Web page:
With more and more of the world's ever-expanding population of humans cramming themselves into cities, we are gradually either gobbling up or wasting all our food.
The Long Man of Wilmington (shown in my photograph above from May 2005) is situated on a steep, eroded hillside in the south of England. Like many other such mysterious figures in English landscapes, theories abound about its possible agricultural significance.
My picture above of Ollantaytambo in Peru (taken in January 1987) reveals some of the town's Inca features. I was particularly impressed by the irrigation channels in the streets and the huge agricultural terraces above the town. The Incas of Ollantaytambo knew the value of their food, growing it within a formidable fortress.
The distinguished Pakistani gentleman above (in my photograph of November 1985) may be a descendant of the ancient Indus Civilization. The landscape around his home was rather parched during my visit, however.
Perhaps water will be more of a political issue than oil in the future, all around the world.
For most of 1988, I was working near Euston Railway Station in London, England. A few months later, I was travelling through Euston in New South Wales, Australia (my picture above of January 1989). The Australian Euston is very different from the English one.
I was surprised by the flatness of the Australian agricultural landscape, the lack of traffic, and the lack of evidence of much food growing near the main road. Perhaps I was more interested, at the time, in enjoying the peace and wide horizons, rather than thinking about the local and global economy.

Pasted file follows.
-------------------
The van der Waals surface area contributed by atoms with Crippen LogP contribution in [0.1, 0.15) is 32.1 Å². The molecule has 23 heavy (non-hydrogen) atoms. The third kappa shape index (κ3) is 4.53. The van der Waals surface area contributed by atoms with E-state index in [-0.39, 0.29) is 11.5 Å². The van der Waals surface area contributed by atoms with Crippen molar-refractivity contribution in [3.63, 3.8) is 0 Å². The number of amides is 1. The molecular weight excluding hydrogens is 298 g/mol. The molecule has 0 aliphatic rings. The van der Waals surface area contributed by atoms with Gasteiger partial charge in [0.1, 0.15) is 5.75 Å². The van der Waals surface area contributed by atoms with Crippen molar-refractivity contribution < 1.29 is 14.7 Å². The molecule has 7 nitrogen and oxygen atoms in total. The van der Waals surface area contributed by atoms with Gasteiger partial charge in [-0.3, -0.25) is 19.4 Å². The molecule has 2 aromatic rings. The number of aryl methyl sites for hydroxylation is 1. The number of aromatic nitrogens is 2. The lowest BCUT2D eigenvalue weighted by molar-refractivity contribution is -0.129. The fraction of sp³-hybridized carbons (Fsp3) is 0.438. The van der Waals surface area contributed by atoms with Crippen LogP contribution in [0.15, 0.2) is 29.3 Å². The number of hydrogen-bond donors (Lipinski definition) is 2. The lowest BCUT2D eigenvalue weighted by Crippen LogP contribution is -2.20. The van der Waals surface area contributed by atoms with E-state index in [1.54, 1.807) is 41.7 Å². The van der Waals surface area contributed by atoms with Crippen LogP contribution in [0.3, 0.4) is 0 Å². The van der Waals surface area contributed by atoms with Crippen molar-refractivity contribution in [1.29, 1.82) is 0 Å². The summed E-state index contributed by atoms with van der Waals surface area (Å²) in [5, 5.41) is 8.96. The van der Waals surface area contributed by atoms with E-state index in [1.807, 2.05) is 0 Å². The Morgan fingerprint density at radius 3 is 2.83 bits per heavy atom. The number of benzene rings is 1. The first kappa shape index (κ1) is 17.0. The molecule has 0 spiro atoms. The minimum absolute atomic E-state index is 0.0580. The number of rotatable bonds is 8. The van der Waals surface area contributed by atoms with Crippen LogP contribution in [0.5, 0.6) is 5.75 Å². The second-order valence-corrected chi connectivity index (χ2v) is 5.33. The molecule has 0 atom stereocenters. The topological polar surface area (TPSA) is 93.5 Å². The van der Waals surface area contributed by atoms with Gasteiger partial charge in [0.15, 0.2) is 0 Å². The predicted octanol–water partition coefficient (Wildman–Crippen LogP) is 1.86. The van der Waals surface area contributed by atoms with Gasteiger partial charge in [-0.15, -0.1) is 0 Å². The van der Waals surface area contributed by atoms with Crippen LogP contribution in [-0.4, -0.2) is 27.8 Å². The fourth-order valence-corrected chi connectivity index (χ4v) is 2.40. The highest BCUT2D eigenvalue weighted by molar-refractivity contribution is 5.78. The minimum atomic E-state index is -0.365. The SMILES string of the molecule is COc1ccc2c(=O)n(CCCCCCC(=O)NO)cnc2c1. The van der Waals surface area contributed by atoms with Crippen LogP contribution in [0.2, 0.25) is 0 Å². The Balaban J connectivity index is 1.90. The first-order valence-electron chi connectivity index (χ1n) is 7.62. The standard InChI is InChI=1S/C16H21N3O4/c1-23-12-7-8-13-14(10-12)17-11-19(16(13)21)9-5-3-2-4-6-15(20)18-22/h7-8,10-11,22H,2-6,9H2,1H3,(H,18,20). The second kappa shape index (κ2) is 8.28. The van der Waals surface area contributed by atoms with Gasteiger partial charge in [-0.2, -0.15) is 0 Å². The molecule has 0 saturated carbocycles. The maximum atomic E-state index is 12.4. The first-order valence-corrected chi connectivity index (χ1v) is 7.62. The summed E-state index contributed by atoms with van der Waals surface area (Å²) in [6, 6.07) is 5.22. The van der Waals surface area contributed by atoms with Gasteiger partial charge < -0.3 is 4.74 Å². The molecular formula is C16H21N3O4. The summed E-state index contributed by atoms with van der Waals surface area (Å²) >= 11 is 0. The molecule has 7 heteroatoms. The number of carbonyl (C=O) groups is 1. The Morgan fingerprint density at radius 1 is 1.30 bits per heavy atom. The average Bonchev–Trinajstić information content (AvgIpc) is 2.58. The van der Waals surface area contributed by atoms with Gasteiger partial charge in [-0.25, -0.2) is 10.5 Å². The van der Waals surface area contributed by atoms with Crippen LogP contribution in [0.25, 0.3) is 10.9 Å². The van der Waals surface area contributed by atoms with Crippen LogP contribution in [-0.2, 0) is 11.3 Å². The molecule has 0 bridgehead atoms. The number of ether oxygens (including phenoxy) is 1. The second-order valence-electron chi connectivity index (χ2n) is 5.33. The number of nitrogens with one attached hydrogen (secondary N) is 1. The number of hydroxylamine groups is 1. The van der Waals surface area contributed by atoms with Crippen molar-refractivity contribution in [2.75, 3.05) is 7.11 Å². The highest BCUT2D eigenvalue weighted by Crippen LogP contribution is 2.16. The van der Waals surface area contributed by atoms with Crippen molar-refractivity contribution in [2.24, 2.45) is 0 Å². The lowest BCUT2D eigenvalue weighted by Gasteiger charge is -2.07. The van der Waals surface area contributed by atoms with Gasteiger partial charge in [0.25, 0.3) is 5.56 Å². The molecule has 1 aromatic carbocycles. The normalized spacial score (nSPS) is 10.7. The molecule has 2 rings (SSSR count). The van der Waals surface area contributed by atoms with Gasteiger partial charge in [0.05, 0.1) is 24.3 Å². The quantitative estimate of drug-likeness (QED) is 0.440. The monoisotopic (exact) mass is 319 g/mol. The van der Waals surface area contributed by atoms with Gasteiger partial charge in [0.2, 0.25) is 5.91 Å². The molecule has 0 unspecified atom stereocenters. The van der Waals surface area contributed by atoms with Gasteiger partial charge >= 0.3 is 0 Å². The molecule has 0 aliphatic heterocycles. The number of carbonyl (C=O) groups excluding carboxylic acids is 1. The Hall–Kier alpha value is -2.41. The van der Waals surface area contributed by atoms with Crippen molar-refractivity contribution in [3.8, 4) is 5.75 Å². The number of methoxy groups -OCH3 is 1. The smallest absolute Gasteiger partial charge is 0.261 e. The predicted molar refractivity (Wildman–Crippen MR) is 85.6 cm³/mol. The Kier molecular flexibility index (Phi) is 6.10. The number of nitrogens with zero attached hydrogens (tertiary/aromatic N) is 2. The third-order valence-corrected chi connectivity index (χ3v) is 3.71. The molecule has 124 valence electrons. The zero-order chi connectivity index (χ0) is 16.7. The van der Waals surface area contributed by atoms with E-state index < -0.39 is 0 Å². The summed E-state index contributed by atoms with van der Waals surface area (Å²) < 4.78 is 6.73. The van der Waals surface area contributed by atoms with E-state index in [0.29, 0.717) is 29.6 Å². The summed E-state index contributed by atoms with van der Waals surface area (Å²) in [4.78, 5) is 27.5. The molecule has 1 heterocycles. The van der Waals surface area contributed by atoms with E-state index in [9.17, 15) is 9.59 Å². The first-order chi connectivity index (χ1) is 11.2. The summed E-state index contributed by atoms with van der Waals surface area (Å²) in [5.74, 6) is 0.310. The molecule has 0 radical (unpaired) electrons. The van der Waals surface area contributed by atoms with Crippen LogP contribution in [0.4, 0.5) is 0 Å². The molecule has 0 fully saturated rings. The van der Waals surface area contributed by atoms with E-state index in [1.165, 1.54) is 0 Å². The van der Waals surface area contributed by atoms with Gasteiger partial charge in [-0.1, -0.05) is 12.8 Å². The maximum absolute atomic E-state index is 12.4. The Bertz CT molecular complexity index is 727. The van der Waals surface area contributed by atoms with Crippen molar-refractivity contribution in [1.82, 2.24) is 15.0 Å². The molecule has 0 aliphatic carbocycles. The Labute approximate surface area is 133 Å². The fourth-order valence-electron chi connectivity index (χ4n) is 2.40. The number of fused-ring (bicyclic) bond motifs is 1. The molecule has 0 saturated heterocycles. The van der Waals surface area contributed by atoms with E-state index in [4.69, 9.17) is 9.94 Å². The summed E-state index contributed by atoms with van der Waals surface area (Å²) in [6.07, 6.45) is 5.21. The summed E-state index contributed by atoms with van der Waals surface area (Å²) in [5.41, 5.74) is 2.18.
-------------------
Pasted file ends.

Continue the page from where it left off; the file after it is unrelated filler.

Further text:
Yet now I think of the water politics in Australia, especially as I rely on the same river for my survival as the one irrigating crops for export. Should water from the semi-deserts of Australia be exported so that more Australians can buy imported flat screen televisions?
Perhaps the woman in the picture above would not have experienced many problems with drought. I met her while I was exploring the lush landscapes of Indonesia in 1990. The bananas plants were grown in the highly fertile volcanic soils on Mount Merapi.
With droughts, fires, floods, earthquakes, erupting volcanoes, soil erosion, urban expansion, oil depletion, water pollution, population pressures, and interpersonal injustices, I at least try to make my modest suburban home and garden into a "rural" retreat. I even attempt to grow some of my own food.
And I truly appreciate having something delicious and nutritious to eat.